Shaft is ostensibly about John Shaft Sr. making up for decades of neglect by bonding with his very different son on a case that’s deeply personal for them both. In actuality, it’s about the accidental lessons in toxic masculinity John Shaft Sr. gives his son in an unfortunately successful attempt to keep him from being his own man.

In Shaft, being a man is mostly about loving guns, and embracing guns and firing guns with the deftness and accuracy of a Marine sniper. In the film’s most stylistically ambitious sequence, the sexy nurse Jr. has a hopeless crush on gets so visibly turned on watching Jr. shoot bad guys with great ease and nonchalance that she damn near has an orgasm just from watching a man coolly, unemotionally murder people. 

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She’s not alone! Regina Hall, who is twenty-two years younger than her very well-preserved leading man, yet somehow seems to be playing a character roughly the same age as Jackson and old enough to be the mother of a man in his thirties, similarly experiences clear-cut sexual arousal watching her ex-husband do what he does best, which is kills lots of people with guns, often while shouting wisecracks at them. 

A good rule of thumb of Jackson: the louder he is, the less invested he is in his character. Jackson damn near shouts all of his lines here; this may be a legendary franchise but Shaft got the Snakes on a Plane version of Jackson, the mercenary hack who shows up, yells his lines, cashes an enormous paycheck, then moves on to the next gig. 

Jackson doesn’t relate to his son as a father overcome with guilt over not being there for his son when he needed him most. No, Jackson relates to the son he half-abandoned as a Comedy Central Roast zinger-flinger delivering outrageous jokes at his son’s coconut-water-drinking, Sunday School-dressing Millennial ass’ expense.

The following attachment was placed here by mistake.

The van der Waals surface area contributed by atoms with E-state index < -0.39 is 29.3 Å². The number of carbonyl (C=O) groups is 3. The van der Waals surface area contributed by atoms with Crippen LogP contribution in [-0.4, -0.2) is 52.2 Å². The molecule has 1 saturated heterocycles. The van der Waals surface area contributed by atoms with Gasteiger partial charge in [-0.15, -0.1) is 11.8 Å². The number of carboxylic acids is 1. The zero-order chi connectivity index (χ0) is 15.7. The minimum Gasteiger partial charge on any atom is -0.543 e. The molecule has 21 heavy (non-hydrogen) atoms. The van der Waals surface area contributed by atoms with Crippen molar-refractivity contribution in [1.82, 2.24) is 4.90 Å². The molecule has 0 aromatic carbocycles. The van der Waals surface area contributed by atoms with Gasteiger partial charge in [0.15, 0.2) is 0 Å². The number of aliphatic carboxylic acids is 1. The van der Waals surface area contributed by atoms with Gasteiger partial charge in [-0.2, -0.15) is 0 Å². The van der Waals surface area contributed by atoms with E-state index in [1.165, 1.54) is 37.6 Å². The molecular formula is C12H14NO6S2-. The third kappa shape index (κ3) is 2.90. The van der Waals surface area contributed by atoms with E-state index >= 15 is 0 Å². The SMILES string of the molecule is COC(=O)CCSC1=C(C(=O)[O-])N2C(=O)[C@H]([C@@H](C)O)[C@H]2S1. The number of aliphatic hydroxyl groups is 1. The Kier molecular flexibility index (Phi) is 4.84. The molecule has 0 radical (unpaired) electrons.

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Jackson’s John Shaft is an old school and analog in a digital, high-tech world, the kind of man who angrily announces, “I look like I’m on Facebook, motherfucker?” as if insulted not just by the implication that a scotch and cognac-drinking old school motherfucker such as himself would be on social media, but by the very existence of Facebook as well. 

Usher begins the movie a lovely human being who abhors guns and violence and doesn’t feel the need to conform to a rigid conception of what it means to be a man, whether that pressure is coming from society or his family specifically. This apparently makes him weak and ineffectual, the kind of impotent girly man who will never get the bad guy or the girl unless he mans up and starts behaving like an arrogant, cocky, assertive alpha male like his father. 

Usher is almost too likable and sympathetic. I didn’t want him to change. What the film tries to pass off as progression is actually regression. Shaft nevertheless labors under the misconception that Junior is the one whose personality and view of the world and needs to change dramatically for the sake of redemption when really it’s the cranky, sexist, gratuitously violent worldview of the character Jackson is playing that’s unfeasible. 

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Junior is written as a cross between a hipster Millennial Urkel and a black John Wick. Depending on the scene and the situation, he’s either a soft, silly, incompetent mama’s boy to be laughed at and pitied or a Jason Bourne-like dynamo every bit as preternaturally skilled at taking out the bad guys as his dad, who begins and ends the movie in a place of lazy, sleepwalking self-parody. 

The most excruciating moment in Shaft draws a deeply embarrassing direct line to one of the most iconic elements of the original film. Late in the film the effete cuck dating Shaft’s old lady says admiringly of a man he understands is far more virile and authentic than he could ever be, “You know, they say that cat Shaft is a bad motherf-“ to which Shaft’s ex responds indignantly, “Shut the fuck up.” 

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It’s a callback that must have killed at test screenings with audiences overjoyed to get the clumsy reference to Isaac Hayes’ timeless masterpiece of a theme song. But the clunky paraphrase only highlights what a feeble little footnote this is to the Shaft saga. That’s similarly true of Richard Roundtree’s glorified cameo as the original Shaft, which is fun but also can’t help but remind us of better movies and funkier, more joyful and less despairing eras of American life, like the Nixon era. 

Nobody asked for Shaft to lurch lazily back to life as a big-screen Millennial/boomer sitcom yet this exists all the same as yet another cautionary warning of the dangers of trying to extend franchises well beyond their limits. 

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In 1971, a massively influential movie named Shaft introduced an impressed world to a legendary black dick who is a sex machine to all the chicks. In 2019, this groaning, regrettable mistake ended the franchise with Samuel L. Jackson hammily playing a character who may be a private dick but is mostly just a dick personality-wise. 

The original Shaft changed everything. What I pray to God is the final Shaft will change nothing. 

Failure, Fiasco or Secret Success: Failure